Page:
Practical preparation of your long-term travel

Anyone who wants to travel longer than the annual vacation days would allow must start early with the practical preparations for the long-term trip and also remember that there is a „life after“, in other words: when you return home, things should continue smoothly without financial and other turbulence.

Checklist for the practical preparation of the long-term trip

1. Clarify visa formalities

  • For which countries do I need a visa?
  • How far in advance do I have to apply for it?
  • Do I have to send my passport to the embassy or to several embassies?
  • Are there any overlapping dates?
  • Is it worthwhile to hand over the visa procurement to a visa agency?
  • Is one passport enough for me or do I possibly need two (it might not be so easy to get two passports)?
  • What other documents do I need to submit together with the visa application?
  • How many passport photos do I need for the application / applications?

2. Think about other important documents

  • Can I drive / rent a car with my driving licence in all countries?
    • For overseas countries you almost always need an international driving licence, which you can apply for at the Road Traffic Office and usually take with you. The international driving licence is only valid in conjunction with the respective national driving licence.
  • Which vaccinations are mandatory upon entry (e.g. many countries require a yellow fever vaccination, which should not be given shortly before departure)?
  • Do I have to take my allergy passport with me?
  • Do I have copies of my passport and important documents in case they get lost?
  • Do I have some passport photos with me in case of emergency?

3. Health: Health Insurance & Travel Vaccinations

  • Have I already taken out an international health insurance suitable for the trip?
  • Advice on travel vaccinations can be obtained from a tropical institute, general practitioners or other medical practitioners: which vaccinations are useful for the trip and which should be refreshed (e.g. tetanus, diphtheria).
  • Get vaccinations as early as possible, so that incompatibilities do not occur after the start of the trip!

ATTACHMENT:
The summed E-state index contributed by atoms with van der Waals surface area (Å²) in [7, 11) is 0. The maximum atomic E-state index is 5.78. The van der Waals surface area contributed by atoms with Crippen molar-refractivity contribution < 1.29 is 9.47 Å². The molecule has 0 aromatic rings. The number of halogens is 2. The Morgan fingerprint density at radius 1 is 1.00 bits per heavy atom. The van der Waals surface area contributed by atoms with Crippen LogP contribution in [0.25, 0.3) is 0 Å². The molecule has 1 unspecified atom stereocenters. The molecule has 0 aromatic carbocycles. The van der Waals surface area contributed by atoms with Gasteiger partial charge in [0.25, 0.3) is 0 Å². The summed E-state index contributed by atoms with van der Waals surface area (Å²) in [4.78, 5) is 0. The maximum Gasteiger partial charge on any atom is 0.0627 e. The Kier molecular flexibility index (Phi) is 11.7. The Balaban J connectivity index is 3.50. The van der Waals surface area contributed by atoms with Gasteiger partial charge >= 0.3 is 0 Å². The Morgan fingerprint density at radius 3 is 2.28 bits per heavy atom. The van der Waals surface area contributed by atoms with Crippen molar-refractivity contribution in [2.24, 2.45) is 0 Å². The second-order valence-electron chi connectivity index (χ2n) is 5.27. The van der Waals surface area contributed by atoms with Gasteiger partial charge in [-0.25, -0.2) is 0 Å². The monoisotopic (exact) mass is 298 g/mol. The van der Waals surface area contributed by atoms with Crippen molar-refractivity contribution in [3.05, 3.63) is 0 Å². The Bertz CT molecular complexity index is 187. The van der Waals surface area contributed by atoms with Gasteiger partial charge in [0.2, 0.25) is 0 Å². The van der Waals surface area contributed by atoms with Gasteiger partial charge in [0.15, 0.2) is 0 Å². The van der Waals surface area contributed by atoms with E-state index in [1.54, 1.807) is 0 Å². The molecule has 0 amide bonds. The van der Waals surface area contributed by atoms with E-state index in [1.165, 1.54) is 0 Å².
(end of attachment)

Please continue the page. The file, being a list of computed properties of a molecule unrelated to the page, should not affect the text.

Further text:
• Some vaccinations have to be refreshed within a short time, others are only possible with licensed doctors and are not without complications (e.g. yellow fever).
  • Some statutory health insurance companies cover the costs.

4. Flight tickets

  • More info: Booking low-priced flights »
  • Check validity, rebooking and cancellation conditions
  • In the case of complicated flight reservations, one usually flies cheaper if one leaves the booking to the professionals in the travel agency. The service fee is definitely worth it!

5. Vacation fund

  • How do I get my money abroad?
    • Can I use my EC or credit card to withdraw money at ATMs in the countries I am traveling to? What are the fees?
    • Are Traveler Cheques still accepted in a few countries?
    • Can I pay with my credit card on site without any problems? If so, which ones are accepted? Or are there limits (in Brazil, foreigners often can only pay smaller amounts with credit cards to avoid fraud)?
    • Can someone from home transfer money to me via WesternUnion e.g. in case of emergency?
    • Am I going to a country with a higher crime rate? If so, how can I protect myself from suddenly being left destitute after theft or robbery?
    • Do I have all emergency numbers in case my credit card disappears or my account is hacked?
    • Where can I get more information in these money matters (e.g. banks, Foreign Office „, embassies, consulates etc.)?
  •  What to do in an emergency, e.g. after the theft of money or cards?
    • How can I try to protect myself in advance against robberies in insecure countries (e.g. get a money cat, money belt or similar, distribute PIN numbers in different places)?